Lost -- Season 1 Review
Yes, yes, I know this is just a tad late, but I finally got around to watching the series. First of all, let me get a few points out of the way.
- Comercial-less box set TV shows is really the only way to watch quality programs like this. I did the same with Battlestar Galactica, Firefly, and now Lost. You quickly realize that each episode is infinitely better with out the interruptions of commercials every 10 minutes or so. I probably won't watch BG or Lost on TV for either of their Season 3 -- instead waiting for the DVDs. It's the only way to go.
- The industry just doesn't understand P2P. I downloaded Lost first because I wanted to be sure I liked it. As a result, they sold a Season 1 box set and definitely Season 2 when it arrives. I'm still not big on rentals (either Blockbuster or Netflix), and in my mind they are not an equal opportunity.
- I'm starting this review halfway through the season (about episode 10, I think). If you haven't seen Lost at all, don't read this review, as it will most definitely have spoilers in it. As I start reviews and asking questions, I'll try to go back and put in updates as I watch more episodes.
- Any paragraph proceeded by -- is one written after I completed watching.
Now we have our basis taken care of… lets continue.
When Lost was first announced, it didn’t make an impression on me one way or another, and as a result, I did not tune in for the first episode. On a show like this, it really is detriment to the viewer to come in having missed anything. I think I saw episode 4 at some point when I was flipping through channels, but since I had missed the crucial first three episodes, I wasn’t invested in any of the characters, so I tuned out for the rest of the season. It received critical acclaim as a must-see series, basically running against Fox’s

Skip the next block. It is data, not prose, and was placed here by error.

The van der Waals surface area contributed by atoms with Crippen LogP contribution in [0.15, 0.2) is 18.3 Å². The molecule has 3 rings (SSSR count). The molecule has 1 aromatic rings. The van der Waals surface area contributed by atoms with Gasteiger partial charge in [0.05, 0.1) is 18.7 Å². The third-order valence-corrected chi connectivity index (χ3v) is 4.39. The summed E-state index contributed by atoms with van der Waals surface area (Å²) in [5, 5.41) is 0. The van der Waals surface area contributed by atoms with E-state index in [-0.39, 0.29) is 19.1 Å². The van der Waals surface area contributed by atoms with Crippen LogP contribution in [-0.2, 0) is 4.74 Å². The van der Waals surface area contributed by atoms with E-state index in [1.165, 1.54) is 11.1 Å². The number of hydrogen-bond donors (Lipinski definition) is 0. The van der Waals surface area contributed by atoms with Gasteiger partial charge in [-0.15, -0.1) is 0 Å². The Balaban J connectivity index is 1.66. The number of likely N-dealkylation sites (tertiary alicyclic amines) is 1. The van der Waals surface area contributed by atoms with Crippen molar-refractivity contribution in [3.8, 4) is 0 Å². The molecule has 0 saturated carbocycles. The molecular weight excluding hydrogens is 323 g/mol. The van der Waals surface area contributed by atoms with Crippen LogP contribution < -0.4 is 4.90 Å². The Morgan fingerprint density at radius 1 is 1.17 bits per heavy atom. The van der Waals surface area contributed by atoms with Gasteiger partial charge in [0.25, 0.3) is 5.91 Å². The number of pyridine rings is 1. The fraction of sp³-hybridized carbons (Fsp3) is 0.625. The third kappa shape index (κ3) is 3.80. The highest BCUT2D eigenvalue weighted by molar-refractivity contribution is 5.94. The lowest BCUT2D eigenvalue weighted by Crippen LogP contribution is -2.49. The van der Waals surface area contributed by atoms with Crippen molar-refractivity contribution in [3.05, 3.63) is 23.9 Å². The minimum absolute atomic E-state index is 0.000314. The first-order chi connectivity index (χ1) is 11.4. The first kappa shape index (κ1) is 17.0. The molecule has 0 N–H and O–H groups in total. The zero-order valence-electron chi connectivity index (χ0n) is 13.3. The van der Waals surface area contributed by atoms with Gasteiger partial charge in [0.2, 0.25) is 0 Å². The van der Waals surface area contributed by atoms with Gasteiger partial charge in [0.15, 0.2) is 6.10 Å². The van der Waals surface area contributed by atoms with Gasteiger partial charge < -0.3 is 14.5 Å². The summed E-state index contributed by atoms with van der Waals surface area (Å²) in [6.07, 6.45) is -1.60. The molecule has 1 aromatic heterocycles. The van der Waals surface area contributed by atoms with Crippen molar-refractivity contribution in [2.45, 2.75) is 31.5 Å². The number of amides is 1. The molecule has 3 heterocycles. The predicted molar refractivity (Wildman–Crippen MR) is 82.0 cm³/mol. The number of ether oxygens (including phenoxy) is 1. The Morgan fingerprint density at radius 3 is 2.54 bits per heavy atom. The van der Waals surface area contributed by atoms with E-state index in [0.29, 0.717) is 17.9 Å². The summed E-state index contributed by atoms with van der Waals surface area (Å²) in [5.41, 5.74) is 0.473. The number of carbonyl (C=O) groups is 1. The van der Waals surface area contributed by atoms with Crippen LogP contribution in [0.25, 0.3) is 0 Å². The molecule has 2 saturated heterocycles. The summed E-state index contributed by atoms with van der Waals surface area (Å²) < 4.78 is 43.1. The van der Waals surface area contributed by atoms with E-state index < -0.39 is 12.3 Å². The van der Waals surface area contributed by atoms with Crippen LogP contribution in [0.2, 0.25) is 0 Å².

- Obviously, we’re about to start season 3 this fall, so its definitely done well for itself to say the least. Again, I’m glad I got to see it without the commercials. I’m spoiled by HBO and shows like Deadwood without interruptions. Obviously, Lost is still cut and paced to have commercials unlike Deadwood, but its still infinitely better than suffering through bad car and beer commercials.
On a show that revolves around being stranded on a ‘deserted’ island, the characters become your most important asset — and Lost does not disappoint. Each character is fundamentally flawed, scared, heroic, self-serving enough to be believable and demand sympathy (we’ll come back to the believability is a moment). The actors they chose are fantastic, with few besides Dominic Mogan (LOTR) having very many other jobs on the big or small screen. With such an ensemble cast, I like how (at least in the initial episodes) dedicate each episode to the back story of one or two of the characters. I know they are all necessary, but I found myself wanting to more quickly get back to scenes on the island.
— I like how they have left themselves lots of backstory in each character to slowly reveal over the next few seasons. It seems like they use the flashbacks to increase the tension in the present, and yes, frankly do a good job of it.
Really the Island itself is a character unto its own — and at the moment I’m suspending judgement. I think they offered too much too quickly. It seems too contrived as an elaborate rat maze/race, rather than a wild unknown force, which I think would be more realistic. This may change in later episodes… we’ll see.